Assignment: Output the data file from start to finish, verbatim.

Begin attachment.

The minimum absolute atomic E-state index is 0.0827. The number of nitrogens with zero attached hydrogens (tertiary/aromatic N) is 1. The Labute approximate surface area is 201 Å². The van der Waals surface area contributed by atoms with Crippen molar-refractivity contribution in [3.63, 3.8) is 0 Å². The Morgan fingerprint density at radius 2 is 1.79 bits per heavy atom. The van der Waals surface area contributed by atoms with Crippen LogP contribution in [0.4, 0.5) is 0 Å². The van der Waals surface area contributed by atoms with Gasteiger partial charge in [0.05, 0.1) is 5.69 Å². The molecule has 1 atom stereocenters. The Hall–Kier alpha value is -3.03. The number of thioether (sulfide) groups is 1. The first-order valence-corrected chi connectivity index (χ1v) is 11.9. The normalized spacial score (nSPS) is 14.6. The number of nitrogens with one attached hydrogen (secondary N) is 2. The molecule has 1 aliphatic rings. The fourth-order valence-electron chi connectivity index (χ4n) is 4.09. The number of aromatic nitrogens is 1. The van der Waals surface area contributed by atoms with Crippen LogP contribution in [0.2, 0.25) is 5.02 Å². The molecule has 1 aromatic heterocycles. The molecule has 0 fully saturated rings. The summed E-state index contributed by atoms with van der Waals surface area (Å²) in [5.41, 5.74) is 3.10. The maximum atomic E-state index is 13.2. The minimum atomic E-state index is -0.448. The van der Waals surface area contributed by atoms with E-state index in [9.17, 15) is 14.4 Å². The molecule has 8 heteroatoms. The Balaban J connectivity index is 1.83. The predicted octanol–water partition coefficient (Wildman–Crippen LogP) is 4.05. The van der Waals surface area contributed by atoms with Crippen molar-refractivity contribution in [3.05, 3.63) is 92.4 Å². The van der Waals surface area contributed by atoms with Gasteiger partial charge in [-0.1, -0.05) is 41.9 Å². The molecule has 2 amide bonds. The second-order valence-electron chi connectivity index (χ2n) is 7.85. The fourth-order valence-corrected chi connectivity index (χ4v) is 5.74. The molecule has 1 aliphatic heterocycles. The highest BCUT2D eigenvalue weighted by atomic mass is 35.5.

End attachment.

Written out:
The minimum absolute atomic E-state index is 0.0827. The number of nitrogens with zero attached hydrogens (tertiary/aromatic N) is 1. The Labute approximate surface area is 201 Å². The van der Waals surface area contributed by atoms with Crippen molar-refractivity contribution in [3.63, 3.8) is 0 Å². The Morgan fingerprint density at radius 2 is 1.79 bits per heavy atom. The van der Waals surface area contributed by atoms with Crippen LogP contribution in [0.4, 0.5) is 0 Å². The van der Waals surface area contributed by atoms with Gasteiger partial charge in [0.05, 0.1) is 5.69 Å². The molecule has 1 atom stereocenters. The Hall–Kier alpha value is -3.03. The number of thioether (sulfide) groups is 1. The first-order valence-corrected chi connectivity index (χ1v) is 11.9. The normalized spacial score (nSPS) is 14.6. The number of nitrogens with one attached hydrogen (secondary N) is 2. The molecule has 1 aliphatic rings. The fourth-order valence-electron chi connectivity index (χ4n) is 4.09. The number of aromatic nitrogens is 1. The van der Waals surface area contributed by atoms with Crippen LogP contribution in [0.2, 0.25) is 5.02 Å². The molecule has 1 aromatic heterocycles. The molecule has 0 fully saturated rings. The summed E-state index contributed by atoms with van der Waals surface area (Å²) in [5.41, 5.74) is 3.10. The maximum atomic E-state index is 13.2. The minimum atomic E-state index is -0.448. The van der Waals surface area contributed by atoms with E-state index in [9.17, 15) is 14.4 Å². The molecule has 8 heteroatoms. The Balaban J connectivity index is 1.83. The predicted octanol–water partition coefficient (Wildman–Crippen LogP) is 4.05. The van der Waals surface area contributed by atoms with Crippen molar-refractivity contribution in [3.05, 3.63) is 92.4 Å². The van der Waals surface area contributed by atoms with Gasteiger partial charge in [-0.1, -0.05) is 41.9 Å². The molecule has 2 amide bonds. The second-order valence-electron chi connectivity index (χ2n) is 7.85. The fourth-order valence-corrected chi connectivity index (χ4v) is 5.74. The molecule has 1 aliphatic heterocycles. The highest BCUT2D eigenvalue weighted by atomic mass is 35.5.